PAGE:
Apple's next iPhone expected to gain improved camera, lose the headphone jack.
Apple Exploring Pressure Sensitive Touch Input
Apple describes that historically, purely pressure-sensitive screens offer little advantage as an input device. The resultant "stiction" created between the finger and the touch surface makes it difficult to operate smoothly.
Instead, resistive (Newton, Palm) touch displays and more recently capacitive (iPhone) displays have dominated the market. Neither of these touch screen technologies, however, measure the degree of pressure the user applies to the screen. By incorporating this pressure information in a hybrid capacitive + pressure display, Apple believes useful information could be gleaned to provide a better user experience.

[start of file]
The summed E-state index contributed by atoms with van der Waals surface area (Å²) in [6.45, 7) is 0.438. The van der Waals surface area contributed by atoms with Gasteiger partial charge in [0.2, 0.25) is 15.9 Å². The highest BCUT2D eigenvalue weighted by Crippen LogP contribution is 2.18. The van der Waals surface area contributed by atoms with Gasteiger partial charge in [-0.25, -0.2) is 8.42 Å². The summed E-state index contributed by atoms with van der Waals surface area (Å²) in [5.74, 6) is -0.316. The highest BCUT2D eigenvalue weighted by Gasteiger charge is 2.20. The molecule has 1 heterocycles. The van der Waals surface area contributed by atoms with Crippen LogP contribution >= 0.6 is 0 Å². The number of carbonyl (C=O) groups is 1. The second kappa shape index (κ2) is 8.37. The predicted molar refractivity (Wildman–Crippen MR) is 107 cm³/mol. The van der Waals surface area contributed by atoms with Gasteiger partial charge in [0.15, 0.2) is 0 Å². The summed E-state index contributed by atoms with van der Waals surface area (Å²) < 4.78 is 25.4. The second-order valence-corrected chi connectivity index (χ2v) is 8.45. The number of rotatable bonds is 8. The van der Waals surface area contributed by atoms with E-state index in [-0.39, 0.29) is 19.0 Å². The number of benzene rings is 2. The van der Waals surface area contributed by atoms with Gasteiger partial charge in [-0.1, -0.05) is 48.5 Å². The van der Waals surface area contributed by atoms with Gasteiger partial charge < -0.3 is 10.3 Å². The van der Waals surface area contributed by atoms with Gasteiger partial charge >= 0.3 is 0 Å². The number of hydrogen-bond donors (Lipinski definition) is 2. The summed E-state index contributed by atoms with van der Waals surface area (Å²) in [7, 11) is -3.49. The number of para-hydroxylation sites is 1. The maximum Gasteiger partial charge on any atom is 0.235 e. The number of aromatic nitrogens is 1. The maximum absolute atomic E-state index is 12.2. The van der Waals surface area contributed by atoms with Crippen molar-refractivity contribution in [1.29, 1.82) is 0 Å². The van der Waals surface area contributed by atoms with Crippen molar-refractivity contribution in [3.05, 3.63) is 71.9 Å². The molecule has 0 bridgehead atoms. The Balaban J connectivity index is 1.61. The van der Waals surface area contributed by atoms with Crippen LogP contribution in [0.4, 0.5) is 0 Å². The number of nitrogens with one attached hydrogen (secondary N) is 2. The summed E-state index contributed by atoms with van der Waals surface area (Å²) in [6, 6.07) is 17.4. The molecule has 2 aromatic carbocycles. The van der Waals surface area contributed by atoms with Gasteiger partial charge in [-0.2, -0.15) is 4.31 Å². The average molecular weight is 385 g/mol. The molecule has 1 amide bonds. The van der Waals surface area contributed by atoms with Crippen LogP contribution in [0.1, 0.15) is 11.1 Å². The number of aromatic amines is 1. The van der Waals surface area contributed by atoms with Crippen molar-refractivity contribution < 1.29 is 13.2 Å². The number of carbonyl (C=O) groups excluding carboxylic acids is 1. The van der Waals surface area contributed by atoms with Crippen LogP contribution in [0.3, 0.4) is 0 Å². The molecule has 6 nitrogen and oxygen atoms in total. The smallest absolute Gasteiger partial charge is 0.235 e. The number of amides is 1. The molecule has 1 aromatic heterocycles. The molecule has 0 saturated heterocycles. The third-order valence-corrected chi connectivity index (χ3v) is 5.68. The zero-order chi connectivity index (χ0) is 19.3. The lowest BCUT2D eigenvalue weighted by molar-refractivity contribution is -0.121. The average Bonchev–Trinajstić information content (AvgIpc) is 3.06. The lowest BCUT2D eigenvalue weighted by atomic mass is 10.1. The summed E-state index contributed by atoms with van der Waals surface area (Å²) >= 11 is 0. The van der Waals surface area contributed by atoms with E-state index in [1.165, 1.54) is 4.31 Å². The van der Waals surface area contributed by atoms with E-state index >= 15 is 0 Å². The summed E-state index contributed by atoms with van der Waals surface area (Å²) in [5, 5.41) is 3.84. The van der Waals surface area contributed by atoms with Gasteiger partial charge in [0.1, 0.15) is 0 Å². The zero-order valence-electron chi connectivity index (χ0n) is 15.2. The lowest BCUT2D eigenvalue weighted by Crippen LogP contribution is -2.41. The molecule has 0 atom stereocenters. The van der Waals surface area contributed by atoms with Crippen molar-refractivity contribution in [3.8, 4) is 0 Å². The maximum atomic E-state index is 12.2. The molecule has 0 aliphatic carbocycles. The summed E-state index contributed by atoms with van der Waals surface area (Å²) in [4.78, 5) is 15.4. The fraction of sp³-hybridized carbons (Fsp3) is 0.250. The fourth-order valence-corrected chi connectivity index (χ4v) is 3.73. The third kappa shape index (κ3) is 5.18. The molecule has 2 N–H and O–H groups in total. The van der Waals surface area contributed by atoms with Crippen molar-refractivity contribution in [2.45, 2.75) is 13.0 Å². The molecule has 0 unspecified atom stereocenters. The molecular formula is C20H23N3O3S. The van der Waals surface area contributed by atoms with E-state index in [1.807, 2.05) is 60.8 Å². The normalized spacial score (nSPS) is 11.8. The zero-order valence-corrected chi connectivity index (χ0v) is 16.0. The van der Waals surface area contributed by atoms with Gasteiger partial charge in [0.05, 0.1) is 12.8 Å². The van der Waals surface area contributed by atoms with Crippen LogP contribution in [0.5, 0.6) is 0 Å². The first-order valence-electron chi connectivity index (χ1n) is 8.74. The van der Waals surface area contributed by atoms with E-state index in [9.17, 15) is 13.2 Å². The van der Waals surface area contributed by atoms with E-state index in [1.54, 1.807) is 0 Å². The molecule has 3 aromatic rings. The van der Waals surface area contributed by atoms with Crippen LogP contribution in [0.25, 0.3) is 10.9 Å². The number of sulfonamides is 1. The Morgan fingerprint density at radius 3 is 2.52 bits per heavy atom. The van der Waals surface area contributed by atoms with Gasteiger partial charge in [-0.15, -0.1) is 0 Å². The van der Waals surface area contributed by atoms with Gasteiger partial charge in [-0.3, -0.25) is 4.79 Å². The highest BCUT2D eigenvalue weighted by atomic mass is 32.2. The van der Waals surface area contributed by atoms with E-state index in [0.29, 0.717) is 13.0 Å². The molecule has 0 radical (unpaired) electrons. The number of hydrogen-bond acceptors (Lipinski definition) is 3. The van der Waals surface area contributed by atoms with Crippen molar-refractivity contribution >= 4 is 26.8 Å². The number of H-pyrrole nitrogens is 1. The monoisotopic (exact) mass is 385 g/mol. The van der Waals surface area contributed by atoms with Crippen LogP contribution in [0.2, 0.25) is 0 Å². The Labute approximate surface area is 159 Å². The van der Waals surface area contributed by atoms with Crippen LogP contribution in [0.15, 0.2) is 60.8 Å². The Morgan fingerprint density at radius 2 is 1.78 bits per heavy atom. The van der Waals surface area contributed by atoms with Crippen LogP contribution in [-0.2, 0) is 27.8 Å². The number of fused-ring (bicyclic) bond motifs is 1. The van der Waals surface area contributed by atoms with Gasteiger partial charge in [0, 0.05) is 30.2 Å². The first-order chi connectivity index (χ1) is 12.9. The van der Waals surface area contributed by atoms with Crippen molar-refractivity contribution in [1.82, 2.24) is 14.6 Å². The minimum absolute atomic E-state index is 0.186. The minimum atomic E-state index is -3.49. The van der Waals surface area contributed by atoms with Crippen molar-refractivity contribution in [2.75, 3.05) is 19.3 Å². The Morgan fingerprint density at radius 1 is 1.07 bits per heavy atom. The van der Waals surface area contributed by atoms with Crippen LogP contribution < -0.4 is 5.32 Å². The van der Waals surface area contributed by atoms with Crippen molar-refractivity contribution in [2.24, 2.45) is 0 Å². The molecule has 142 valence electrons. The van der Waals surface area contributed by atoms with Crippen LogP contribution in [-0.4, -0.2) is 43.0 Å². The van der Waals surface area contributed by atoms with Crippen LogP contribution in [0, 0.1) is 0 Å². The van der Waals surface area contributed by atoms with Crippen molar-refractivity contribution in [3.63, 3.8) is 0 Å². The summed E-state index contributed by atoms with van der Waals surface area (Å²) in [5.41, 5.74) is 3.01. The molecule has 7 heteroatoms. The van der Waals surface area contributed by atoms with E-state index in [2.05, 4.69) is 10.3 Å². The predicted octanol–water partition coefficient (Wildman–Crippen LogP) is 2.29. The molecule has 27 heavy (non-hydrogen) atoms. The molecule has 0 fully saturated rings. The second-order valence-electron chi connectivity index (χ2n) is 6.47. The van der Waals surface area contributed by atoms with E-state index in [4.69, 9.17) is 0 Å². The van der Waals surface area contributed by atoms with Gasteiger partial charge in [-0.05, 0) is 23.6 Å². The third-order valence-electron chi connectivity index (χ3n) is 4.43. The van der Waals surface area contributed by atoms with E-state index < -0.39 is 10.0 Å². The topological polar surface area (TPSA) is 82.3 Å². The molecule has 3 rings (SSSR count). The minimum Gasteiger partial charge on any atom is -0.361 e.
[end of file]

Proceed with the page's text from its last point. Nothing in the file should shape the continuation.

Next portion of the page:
This is not the first time that Apple has described the use of "pressure" information to aid in gathering information from the user. A patent application published in March 2006 also describes the use of pressure and length of time pressed as variables that might change action. An example provided is when the user is given the option of a "Delete" button, the user would have to press harder for the delete button to be acknowledged.